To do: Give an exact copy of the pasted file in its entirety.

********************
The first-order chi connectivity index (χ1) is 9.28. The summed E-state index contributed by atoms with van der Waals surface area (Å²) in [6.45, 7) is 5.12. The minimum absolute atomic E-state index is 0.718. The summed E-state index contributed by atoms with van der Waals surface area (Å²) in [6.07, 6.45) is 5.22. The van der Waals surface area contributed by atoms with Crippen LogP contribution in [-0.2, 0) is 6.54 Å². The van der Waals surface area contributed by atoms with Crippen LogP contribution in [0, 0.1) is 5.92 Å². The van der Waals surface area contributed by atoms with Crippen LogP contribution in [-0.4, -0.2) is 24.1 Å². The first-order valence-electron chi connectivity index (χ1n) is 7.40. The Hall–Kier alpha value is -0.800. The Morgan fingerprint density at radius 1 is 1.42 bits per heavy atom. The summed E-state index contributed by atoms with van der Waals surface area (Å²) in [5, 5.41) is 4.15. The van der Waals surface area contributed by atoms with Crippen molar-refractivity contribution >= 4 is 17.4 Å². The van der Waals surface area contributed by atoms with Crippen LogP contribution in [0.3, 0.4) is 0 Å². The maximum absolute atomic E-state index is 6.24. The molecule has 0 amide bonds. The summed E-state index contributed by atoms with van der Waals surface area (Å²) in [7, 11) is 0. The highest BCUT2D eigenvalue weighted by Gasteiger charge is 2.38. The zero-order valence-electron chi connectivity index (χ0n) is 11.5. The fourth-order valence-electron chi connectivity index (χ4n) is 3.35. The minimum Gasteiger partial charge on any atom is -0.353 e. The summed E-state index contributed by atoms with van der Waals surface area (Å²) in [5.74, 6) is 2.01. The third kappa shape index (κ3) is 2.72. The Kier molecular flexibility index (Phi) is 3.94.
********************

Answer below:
The first-order chi connectivity index (χ1) is 9.28. The summed E-state index contributed by atoms with van der Waals surface area (Å²) in [6.45, 7) is 5.12. The minimum absolute atomic E-state index is 0.718. The summed E-state index contributed by atoms with van der Waals surface area (Å²) in [6.07, 6.45) is 5.22. The van der Waals surface area contributed by atoms with Crippen LogP contribution in [-0.2, 0) is 6.54 Å². The van der Waals surface area contributed by atoms with Crippen LogP contribution in [0, 0.1) is 5.92 Å². The van der Waals surface area contributed by atoms with Crippen LogP contribution in [-0.4, -0.2) is 24.1 Å². The first-order valence-electron chi connectivity index (χ1n) is 7.40. The Hall–Kier alpha value is -0.800. The Morgan fingerprint density at radius 1 is 1.42 bits per heavy atom. The summed E-state index contributed by atoms with van der Waals surface area (Å²) in [5, 5.41) is 4.15. The van der Waals surface area contributed by atoms with Crippen molar-refractivity contribution >= 4 is 17.4 Å². The van der Waals surface area contributed by atoms with Crippen LogP contribution in [0.3, 0.4) is 0 Å². The maximum absolute atomic E-state index is 6.24. The molecule has 0 amide bonds. The summed E-state index contributed by atoms with van der Waals surface area (Å²) in [7, 11) is 0. The highest BCUT2D eigenvalue weighted by Gasteiger charge is 2.38. The zero-order valence-electron chi connectivity index (χ0n) is 11.5. The fourth-order valence-electron chi connectivity index (χ4n) is 3.35. The minimum Gasteiger partial charge on any atom is -0.353 e. The summed E-state index contributed by atoms with van der Waals surface area (Å²) in [5.74, 6) is 2.01. The third kappa shape index (κ3) is 2.72. The Kier molecular flexibility index (Phi) is 3.94.